We fully support comprehensive efforts to find mutually acceptable ways to settle the conflict in this country. Russia is interested in solving the Venezuelan problems as soon as possible and once again urges all involved to refrain from commenting on the process and goals of talks in the Norwegian format held between the legitimate Venezuelan government and representatives of the opposition, as well as from attempting to influence them. External pressure on the negotiation process will not speed it up, but rather sow mistrust between the parties and meaningfully slow the process down.
Such conduct by the US and its allies may cause direct contacts to be broken off and a new political escalation with consequences that will be difficult to predict, which also postpones any peaceful settlement of the intra-Venezuelan conflict without the use of force. All the members of international community somehow interested in reaching a settlement are responsible for the outcome of the intra-Venezuelan dialogue.
Unfortunately, the very first steps along the path of talks have raised concerns among the so-called friends of Venezuelan democracy. Recently (July 16) the EU High Representative for Foreign Affairs and Security Policy threatened to expand the sanctions if the talks don’t have practical results. An interesting diplomatic move. If the talks break down, and no matter whose fault it is, sanctions will be imposed. These are the convolutions of EU diplomacy. The US Secretary of State also stepped in and said on July 19 that Maduro leaving office can be the only goal of the Barbados talks. So the talks are seen not as a path to look for a compromise and ways to settle the conflict but to move towards a predetermined goal set by a third party (another country). It seems all these statements with implicit ultimatums can be explained by Washington’s feeling that that the participants of the talks could find a compromise that won’t play into the hands of the US Administration but rather benefit the Venezuelan people.
In addition to verbal threats that constantly invoke the military option, the legitimate Venezuelan government also receives more overt signals: US reconnaissance aircrafts perform provocative flights near the Venezuelan border more and more often, forcing the national Air Force to respond. On July 24, the US Department of the Treasury added another 10 Venezuelans and Colombians as well as 13 companies from several countries (Hong Kong, Colombia, the United Arab Emirates, Panama, the US and Turkey) to the sanction list. This is another example of real pressure and blackmail. Do you know why these companies from the countries I mentioned were added to the list? For evading sanctions to purchase and distribute food as part of social assistance programmes for the poor. Here we can see how much concern there really is for Venezuelans. Recall that US involvement here is predicated on concern for Venezuelans.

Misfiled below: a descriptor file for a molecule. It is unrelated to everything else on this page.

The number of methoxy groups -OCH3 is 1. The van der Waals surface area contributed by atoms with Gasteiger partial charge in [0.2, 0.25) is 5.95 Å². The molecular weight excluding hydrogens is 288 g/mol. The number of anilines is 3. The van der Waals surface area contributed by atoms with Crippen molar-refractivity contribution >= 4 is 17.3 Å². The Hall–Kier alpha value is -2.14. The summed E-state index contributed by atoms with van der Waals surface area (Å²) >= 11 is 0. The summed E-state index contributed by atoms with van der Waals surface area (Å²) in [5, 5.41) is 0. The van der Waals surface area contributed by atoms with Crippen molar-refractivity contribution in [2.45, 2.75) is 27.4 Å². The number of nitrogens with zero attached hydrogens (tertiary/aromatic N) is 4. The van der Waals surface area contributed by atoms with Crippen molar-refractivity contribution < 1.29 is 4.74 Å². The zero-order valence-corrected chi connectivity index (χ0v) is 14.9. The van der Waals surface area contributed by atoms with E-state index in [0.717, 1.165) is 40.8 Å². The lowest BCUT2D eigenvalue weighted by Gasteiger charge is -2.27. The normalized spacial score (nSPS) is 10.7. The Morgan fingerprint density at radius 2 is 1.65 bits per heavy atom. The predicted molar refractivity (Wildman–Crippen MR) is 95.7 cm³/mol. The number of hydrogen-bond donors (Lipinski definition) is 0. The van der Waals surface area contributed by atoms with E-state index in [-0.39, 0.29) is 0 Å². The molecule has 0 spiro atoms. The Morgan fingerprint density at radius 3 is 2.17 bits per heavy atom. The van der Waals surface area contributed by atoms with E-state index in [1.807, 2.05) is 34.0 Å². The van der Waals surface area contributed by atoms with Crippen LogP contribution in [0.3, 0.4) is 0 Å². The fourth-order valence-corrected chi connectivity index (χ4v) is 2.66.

Moreover, the US continues to practice double standards. Washington has prolonged the exceptions for five oil producing and oilfield service companies from the sanctions introduced by President Donald Trump this January as part of its policy of choking off the Venezuelan economy. This means that, as a means of unfair competition, these sanctions are designed to squeeze other players out of the Venezuelan market and create additional advantages for US businesses. No anti-Maduro considerations stand in the way when the interests of large US businesses are at stake. This is absolutely hypocritical; it is a double standard and violates all the rules and norms of international relations afforded to democratic communities as global rules of the road. Exceptions are made for companies that don’t lack for resources which they use to further enrich themselves; but no exceptions are made even for poor child cancer and leukemia patients.